Karen Kalzer 10:21
So those types of rights could be seen, if they recognize that all as subservient to the actually constitutionally guaranteed rights of religious freedom. Now, there’s two aspects under the First Amendment of the Constitution, to religious freedom. And that’s the Free Exercise Clause. And there’s the Establishment Clause. And so what our constitution specifically says is that Congress is not going to make any laws that interfere with the free exercise of religion, nor establish a religion. Right? Well, it’s really hard to have those two things, right, where do we find the appropriate intersection of that, and that has been a struggle for, you know, since time immemorial, since we’ve had a constitution. And the way we look at that struggle is it’s been called play in the joints. And it’s try and massage this out, how can we have these two ideas, there’s this this really unclear area, and we just we tried to fit it together. And it appears, both from the dogs decision, and from another decision, which was another Ninth Circuit reverted school district that you we look at this in the court is see is envisioning these religious rights as superior to or supreme to anything that would be guaranteed through a substantive due process or a right to privacy type theory. And in fact, Justice Thomas, who’s like we did his entire service career for this boat, but we need to bring all of these cases, all these cases and re examine them, we need to re examine birth control, we need to re examine same sex marriage, we need to re examine criminality of sodomy issues, we need to relook at these under this new lens. Because Religious freedom is part of our originalism, it’s part of the text because they kind of wave their hands and say, Well, who see originalism and some of these other rights are just not, they’re not implicit in ordered liberty. So they are not historically rooted, because they didn’t exist at the time that the Constitution was created. And the Constitution has not been specifically amended to include them. Why are religious rights under the First Amendment?
Karen Kalzer 13:00
So the way that could dribble out to us is if if some of these rights are not enshrined in the Constitution, when we deal with private school, or other, you know, institutions as what’s called a place of public accommodation, right, they are subject to laws as certain losses places of public accommodation, they’re not necessarily directly impacted by the Constitution, because they are private actors. They’re not covered actors, right. The Constitution only constrains the government. It doesn’t constrain private schools, but we have laws that are promulgated. Like Title Seven, Title Seven is the equal opportunity laws, right? Where we cannot discriminate based on as employers. We cannot discriminate based on race, religion, gender, gender preferences, and other protected classes and employment decisions. Okay, so we have Title Seven, Title Seven is not constitutionally mandated. Title Seven is a long, Title Seven is a statute. And there are other statutes that apply to places of public accommodation. So if someone is saying, I’m at a private school, it is a place of public accommodation. Okay. I have guaranteed religious rights that say, I cannot sit in the same classroom with a trans child with a trans student and I don’t know if there is such a religion, I’m just positing this. If if that were to be, I have this religious right and by forcing me to do this, you’re by elating my religious right and you’re discriminating against me, when a court is looking at how to interpret that, know who, whose right is going to take precedence there is, is it going to be the religious right, you know, not to be discriminated against to freely exercise your religion? Or is it going to be the civil rights recognized under statute to be free from discrimination based on gender? Those are the questions I see coming up here. Because we’ve seen a real revolution, I think back in 1968, there was a Supreme Court decision.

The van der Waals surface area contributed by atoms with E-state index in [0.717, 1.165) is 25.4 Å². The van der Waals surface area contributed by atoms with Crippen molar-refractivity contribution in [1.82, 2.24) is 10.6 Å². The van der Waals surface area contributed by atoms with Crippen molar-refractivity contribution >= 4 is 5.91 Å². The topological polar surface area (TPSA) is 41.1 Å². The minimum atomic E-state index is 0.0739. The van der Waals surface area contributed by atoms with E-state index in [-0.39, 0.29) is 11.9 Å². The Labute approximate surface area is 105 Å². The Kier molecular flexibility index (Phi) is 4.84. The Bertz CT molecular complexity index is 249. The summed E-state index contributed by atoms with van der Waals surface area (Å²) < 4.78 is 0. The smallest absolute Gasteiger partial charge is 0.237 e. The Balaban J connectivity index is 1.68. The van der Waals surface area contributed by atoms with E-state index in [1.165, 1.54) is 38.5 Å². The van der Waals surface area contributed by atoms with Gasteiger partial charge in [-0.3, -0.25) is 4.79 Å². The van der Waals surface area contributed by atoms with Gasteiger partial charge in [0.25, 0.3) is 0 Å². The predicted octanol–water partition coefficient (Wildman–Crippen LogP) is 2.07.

Karen Kalzer 15:40
And a case kind of said anything, Newman versus piggy market or something like that. Where we had a restaurant owner who said, you know, it violates my religion, to allow black people to eat in my restaurant, because my religion dictates that I oppose integration on every level, you know, at every opportunity and sort of forced me to integrate violates my religious rights. And at that time, our Supreme Court at that point, time has said, this is the stupidest thing I’ve ever heard. And it’s frivolous at ridiculous. You know, we’re not even gonna give it consideration in today’s court. I don’t know. I don’t know that, that we’d get that result. So it’s very concerning. And especially when we come back into more, what are seen as I don’t think, as a society, we see race relations as more as moral issues, as once we did that there’s a lot of people willing to say, I accept that there. Is integration in terms of some of our other gender related issues, whether it’s between males and females, if it’s recognizing alternative lifestyles, if it’s recognizing kids who are questioning LGBTQ kids? Are their rights going to be considered secondary to guaranteed constitutional rights or free exercise of religion?